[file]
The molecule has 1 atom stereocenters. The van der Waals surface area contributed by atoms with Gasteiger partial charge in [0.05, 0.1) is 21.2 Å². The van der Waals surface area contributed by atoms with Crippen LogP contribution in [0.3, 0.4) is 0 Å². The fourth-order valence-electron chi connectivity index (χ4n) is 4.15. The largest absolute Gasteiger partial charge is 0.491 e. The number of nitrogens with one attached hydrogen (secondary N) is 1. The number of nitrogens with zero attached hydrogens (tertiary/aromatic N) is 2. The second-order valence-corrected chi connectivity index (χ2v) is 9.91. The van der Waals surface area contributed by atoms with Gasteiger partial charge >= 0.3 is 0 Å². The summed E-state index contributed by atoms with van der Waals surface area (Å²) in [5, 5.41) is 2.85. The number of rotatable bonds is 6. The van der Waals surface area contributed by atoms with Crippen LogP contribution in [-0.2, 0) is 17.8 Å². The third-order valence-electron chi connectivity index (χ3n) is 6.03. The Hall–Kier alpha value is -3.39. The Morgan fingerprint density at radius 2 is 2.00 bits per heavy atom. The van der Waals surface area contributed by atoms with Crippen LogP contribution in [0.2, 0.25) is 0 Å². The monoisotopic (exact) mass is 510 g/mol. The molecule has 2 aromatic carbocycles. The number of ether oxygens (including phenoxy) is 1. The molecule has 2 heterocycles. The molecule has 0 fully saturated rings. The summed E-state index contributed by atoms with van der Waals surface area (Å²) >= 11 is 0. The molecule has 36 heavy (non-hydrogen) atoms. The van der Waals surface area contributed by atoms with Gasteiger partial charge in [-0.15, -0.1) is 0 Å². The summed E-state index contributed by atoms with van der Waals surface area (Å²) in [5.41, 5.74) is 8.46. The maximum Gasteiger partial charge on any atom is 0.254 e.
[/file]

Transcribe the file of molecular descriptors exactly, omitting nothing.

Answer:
The molecule has 1 atom stereocenters. The van der Waals surface area contributed by atoms with Gasteiger partial charge in [0.05, 0.1) is 21.2 Å². The van der Waals surface area contributed by atoms with Crippen LogP contribution in [0.3, 0.4) is 0 Å². The fourth-order valence-electron chi connectivity index (χ4n) is 4.15. The largest absolute Gasteiger partial charge is 0.491 e. The number of nitrogens with one attached hydrogen (secondary N) is 1. The number of nitrogens with zero attached hydrogens (tertiary/aromatic N) is 2. The second-order valence-corrected chi connectivity index (χ2v) is 9.91. The van der Waals surface area contributed by atoms with Gasteiger partial charge >= 0.3 is 0 Å². The summed E-state index contributed by atoms with van der Waals surface area (Å²) in [5, 5.41) is 2.85. The number of rotatable bonds is 6. The van der Waals surface area contributed by atoms with Crippen LogP contribution in [-0.2, 0) is 17.8 Å². The third-order valence-electron chi connectivity index (χ3n) is 6.03. The Hall–Kier alpha value is -3.39. The Morgan fingerprint density at radius 2 is 2.00 bits per heavy atom. The van der Waals surface area contributed by atoms with Crippen LogP contribution in [0.2, 0.25) is 0 Å². The monoisotopic (exact) mass is 510 g/mol. The molecule has 2 aromatic carbocycles. The number of ether oxygens (including phenoxy) is 1. The molecule has 2 heterocycles. The molecule has 0 fully saturated rings. The summed E-state index contributed by atoms with van der Waals surface area (Å²) >= 11 is 0. The molecule has 36 heavy (non-hydrogen) atoms. The van der Waals surface area contributed by atoms with Gasteiger partial charge in [-0.15, -0.1) is 0 Å². The summed E-state index contributed by atoms with van der Waals surface area (Å²) in [5.41, 5.74) is 8.46. The maximum Gasteiger partial charge on any atom is 0.254 e.